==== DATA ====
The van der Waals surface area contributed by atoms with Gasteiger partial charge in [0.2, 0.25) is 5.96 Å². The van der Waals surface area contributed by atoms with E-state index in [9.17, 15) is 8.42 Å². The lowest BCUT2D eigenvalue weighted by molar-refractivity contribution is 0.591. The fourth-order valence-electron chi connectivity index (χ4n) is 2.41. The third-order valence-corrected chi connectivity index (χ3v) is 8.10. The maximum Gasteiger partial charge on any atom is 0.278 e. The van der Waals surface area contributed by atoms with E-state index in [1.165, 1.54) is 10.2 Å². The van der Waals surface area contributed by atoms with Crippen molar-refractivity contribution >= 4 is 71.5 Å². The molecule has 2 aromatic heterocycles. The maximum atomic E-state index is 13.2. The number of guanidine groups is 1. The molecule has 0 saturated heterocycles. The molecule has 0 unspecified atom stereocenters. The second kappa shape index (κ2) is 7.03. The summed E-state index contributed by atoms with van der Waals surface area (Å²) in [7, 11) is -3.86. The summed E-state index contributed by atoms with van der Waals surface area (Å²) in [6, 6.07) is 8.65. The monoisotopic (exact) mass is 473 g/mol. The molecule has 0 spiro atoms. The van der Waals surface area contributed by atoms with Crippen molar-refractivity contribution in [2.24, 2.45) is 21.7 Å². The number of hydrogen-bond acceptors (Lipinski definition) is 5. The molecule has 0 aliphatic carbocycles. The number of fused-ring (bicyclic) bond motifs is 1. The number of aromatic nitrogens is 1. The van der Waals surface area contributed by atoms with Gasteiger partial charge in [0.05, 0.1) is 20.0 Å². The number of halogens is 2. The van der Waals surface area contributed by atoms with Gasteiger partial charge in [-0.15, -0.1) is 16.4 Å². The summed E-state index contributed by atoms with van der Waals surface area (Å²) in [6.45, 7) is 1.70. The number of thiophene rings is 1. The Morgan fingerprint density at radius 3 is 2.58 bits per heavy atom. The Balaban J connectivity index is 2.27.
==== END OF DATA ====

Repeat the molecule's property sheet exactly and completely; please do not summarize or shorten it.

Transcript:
The van der Waals surface area contributed by atoms with Gasteiger partial charge in [0.2, 0.25) is 5.96 Å². The van der Waals surface area contributed by atoms with E-state index in [9.17, 15) is 8.42 Å². The lowest BCUT2D eigenvalue weighted by molar-refractivity contribution is 0.591. The fourth-order valence-electron chi connectivity index (χ4n) is 2.41. The third-order valence-corrected chi connectivity index (χ3v) is 8.10. The maximum Gasteiger partial charge on any atom is 0.278 e. The van der Waals surface area contributed by atoms with E-state index in [1.165, 1.54) is 10.2 Å². The van der Waals surface area contributed by atoms with Crippen molar-refractivity contribution >= 4 is 71.5 Å². The molecule has 2 aromatic heterocycles. The maximum atomic E-state index is 13.2. The number of guanidine groups is 1. The molecule has 0 saturated heterocycles. The molecule has 0 unspecified atom stereocenters. The second kappa shape index (κ2) is 7.03. The summed E-state index contributed by atoms with van der Waals surface area (Å²) in [7, 11) is -3.86. The summed E-state index contributed by atoms with van der Waals surface area (Å²) in [6, 6.07) is 8.65. The monoisotopic (exact) mass is 473 g/mol. The molecule has 0 spiro atoms. The van der Waals surface area contributed by atoms with Crippen molar-refractivity contribution in [2.24, 2.45) is 21.7 Å². The number of hydrogen-bond acceptors (Lipinski definition) is 5. The molecule has 0 aliphatic carbocycles. The number of fused-ring (bicyclic) bond motifs is 1. The number of aromatic nitrogens is 1. The van der Waals surface area contributed by atoms with Gasteiger partial charge in [0.05, 0.1) is 20.0 Å². The number of halogens is 2. The van der Waals surface area contributed by atoms with Gasteiger partial charge in [-0.15, -0.1) is 16.4 Å². The summed E-state index contributed by atoms with van der Waals surface area (Å²) in [6.45, 7) is 1.70. The number of thiophene rings is 1. The Morgan fingerprint density at radius 3 is 2.58 bits per heavy atom. The Balaban J connectivity index is 2.27.